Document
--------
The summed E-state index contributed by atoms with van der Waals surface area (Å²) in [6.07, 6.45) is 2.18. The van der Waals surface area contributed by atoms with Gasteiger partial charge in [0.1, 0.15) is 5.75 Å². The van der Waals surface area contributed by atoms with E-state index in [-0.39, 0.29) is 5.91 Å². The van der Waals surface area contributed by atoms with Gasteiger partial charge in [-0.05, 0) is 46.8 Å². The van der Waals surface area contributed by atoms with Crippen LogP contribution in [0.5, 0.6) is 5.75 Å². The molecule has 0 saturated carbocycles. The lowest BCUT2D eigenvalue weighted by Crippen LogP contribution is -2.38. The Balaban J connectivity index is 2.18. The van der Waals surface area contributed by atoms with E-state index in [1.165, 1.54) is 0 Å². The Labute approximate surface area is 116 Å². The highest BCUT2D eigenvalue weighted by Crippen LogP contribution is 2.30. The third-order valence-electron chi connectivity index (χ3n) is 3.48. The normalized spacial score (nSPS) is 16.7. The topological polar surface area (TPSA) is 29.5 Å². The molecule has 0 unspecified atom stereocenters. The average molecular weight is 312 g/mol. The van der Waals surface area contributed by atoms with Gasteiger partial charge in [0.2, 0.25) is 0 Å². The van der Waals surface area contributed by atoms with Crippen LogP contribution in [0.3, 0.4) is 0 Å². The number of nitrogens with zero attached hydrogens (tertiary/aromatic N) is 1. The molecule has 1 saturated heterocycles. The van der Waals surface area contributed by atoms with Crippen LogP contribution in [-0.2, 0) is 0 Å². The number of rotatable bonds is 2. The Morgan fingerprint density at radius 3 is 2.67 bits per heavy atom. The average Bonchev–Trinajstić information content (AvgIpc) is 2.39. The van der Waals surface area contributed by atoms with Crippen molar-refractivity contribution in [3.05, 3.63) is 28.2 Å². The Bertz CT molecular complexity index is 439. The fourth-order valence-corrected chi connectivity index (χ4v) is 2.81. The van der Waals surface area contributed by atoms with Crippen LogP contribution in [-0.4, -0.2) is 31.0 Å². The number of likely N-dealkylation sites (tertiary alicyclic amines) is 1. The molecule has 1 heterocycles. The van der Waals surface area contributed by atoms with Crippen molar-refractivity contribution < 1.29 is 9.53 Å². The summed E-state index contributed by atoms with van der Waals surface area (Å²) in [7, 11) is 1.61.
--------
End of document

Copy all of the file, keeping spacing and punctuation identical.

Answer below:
The summed E-state index contributed by atoms with van der Waals surface area (Å²) in [6.07, 6.45) is 2.18. The van der Waals surface area contributed by atoms with Gasteiger partial charge in [0.1, 0.15) is 5.75 Å². The van der Waals surface area contributed by atoms with E-state index in [-0.39, 0.29) is 5.91 Å². The van der Waals surface area contributed by atoms with Gasteiger partial charge in [-0.05, 0) is 46.8 Å². The van der Waals surface area contributed by atoms with Crippen LogP contribution in [0.5, 0.6) is 5.75 Å². The molecule has 0 saturated carbocycles. The lowest BCUT2D eigenvalue weighted by Crippen LogP contribution is -2.38. The Balaban J connectivity index is 2.18. The van der Waals surface area contributed by atoms with E-state index in [1.165, 1.54) is 0 Å². The Labute approximate surface area is 116 Å². The highest BCUT2D eigenvalue weighted by Crippen LogP contribution is 2.30. The third-order valence-electron chi connectivity index (χ3n) is 3.48. The normalized spacial score (nSPS) is 16.7. The topological polar surface area (TPSA) is 29.5 Å². The molecule has 0 unspecified atom stereocenters. The average molecular weight is 312 g/mol. The van der Waals surface area contributed by atoms with Gasteiger partial charge in [0.2, 0.25) is 0 Å². The van der Waals surface area contributed by atoms with Crippen LogP contribution in [0.3, 0.4) is 0 Å². The number of nitrogens with zero attached hydrogens (tertiary/aromatic N) is 1. The molecule has 1 saturated heterocycles. The van der Waals surface area contributed by atoms with Crippen LogP contribution in [-0.2, 0) is 0 Å². The number of rotatable bonds is 2. The Morgan fingerprint density at radius 3 is 2.67 bits per heavy atom. The average Bonchev–Trinajstić information content (AvgIpc) is 2.39. The van der Waals surface area contributed by atoms with Crippen molar-refractivity contribution in [3.05, 3.63) is 28.2 Å². The Bertz CT molecular complexity index is 439. The fourth-order valence-corrected chi connectivity index (χ4v) is 2.81. The van der Waals surface area contributed by atoms with Crippen LogP contribution in [-0.4, -0.2) is 31.0 Å². The number of likely N-dealkylation sites (tertiary alicyclic amines) is 1. The molecule has 1 heterocycles. The van der Waals surface area contributed by atoms with Crippen molar-refractivity contribution < 1.29 is 9.53 Å². The summed E-state index contributed by atoms with van der Waals surface area (Å²) in [7, 11) is 1.61.